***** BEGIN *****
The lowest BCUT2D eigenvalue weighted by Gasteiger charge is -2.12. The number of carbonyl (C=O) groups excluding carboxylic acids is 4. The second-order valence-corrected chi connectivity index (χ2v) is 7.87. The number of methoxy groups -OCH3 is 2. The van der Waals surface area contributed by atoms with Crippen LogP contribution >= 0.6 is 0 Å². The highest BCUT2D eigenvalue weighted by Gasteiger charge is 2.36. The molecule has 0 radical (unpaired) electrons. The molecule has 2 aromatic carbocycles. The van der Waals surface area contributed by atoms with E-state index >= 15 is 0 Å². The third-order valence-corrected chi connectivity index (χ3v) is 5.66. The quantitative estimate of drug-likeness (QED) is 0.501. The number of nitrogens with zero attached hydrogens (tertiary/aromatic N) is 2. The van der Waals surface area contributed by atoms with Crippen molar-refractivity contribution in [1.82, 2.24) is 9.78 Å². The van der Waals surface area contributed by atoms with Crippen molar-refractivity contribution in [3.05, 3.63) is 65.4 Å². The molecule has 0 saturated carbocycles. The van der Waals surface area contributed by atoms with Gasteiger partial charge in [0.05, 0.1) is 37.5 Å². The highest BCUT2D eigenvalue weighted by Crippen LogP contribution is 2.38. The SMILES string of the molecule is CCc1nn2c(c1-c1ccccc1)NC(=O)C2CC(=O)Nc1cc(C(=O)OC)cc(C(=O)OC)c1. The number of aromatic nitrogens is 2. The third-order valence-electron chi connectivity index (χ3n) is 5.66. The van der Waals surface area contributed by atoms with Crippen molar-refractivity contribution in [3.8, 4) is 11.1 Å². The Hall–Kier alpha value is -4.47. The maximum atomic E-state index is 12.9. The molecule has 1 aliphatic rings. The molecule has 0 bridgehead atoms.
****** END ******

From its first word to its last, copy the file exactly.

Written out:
The lowest BCUT2D eigenvalue weighted by Gasteiger charge is -2.12. The number of carbonyl (C=O) groups excluding carboxylic acids is 4. The second-order valence-corrected chi connectivity index (χ2v) is 7.87. The number of methoxy groups -OCH3 is 2. The van der Waals surface area contributed by atoms with Crippen LogP contribution >= 0.6 is 0 Å². The highest BCUT2D eigenvalue weighted by Gasteiger charge is 2.36. The molecule has 0 radical (unpaired) electrons. The molecule has 2 aromatic carbocycles. The van der Waals surface area contributed by atoms with E-state index >= 15 is 0 Å². The third-order valence-corrected chi connectivity index (χ3v) is 5.66. The quantitative estimate of drug-likeness (QED) is 0.501. The number of nitrogens with zero attached hydrogens (tertiary/aromatic N) is 2. The van der Waals surface area contributed by atoms with Crippen molar-refractivity contribution in [1.82, 2.24) is 9.78 Å². The van der Waals surface area contributed by atoms with Crippen molar-refractivity contribution in [3.05, 3.63) is 65.4 Å². The molecule has 0 saturated carbocycles. The van der Waals surface area contributed by atoms with Gasteiger partial charge in [0.05, 0.1) is 37.5 Å². The highest BCUT2D eigenvalue weighted by Crippen LogP contribution is 2.38. The SMILES string of the molecule is CCc1nn2c(c1-c1ccccc1)NC(=O)C2CC(=O)Nc1cc(C(=O)OC)cc(C(=O)OC)c1. The number of aromatic nitrogens is 2. The third-order valence-electron chi connectivity index (χ3n) is 5.66. The van der Waals surface area contributed by atoms with Crippen molar-refractivity contribution in [3.8, 4) is 11.1 Å². The Hall–Kier alpha value is -4.47. The maximum atomic E-state index is 12.9. The molecule has 1 aliphatic rings. The molecule has 0 bridgehead atoms.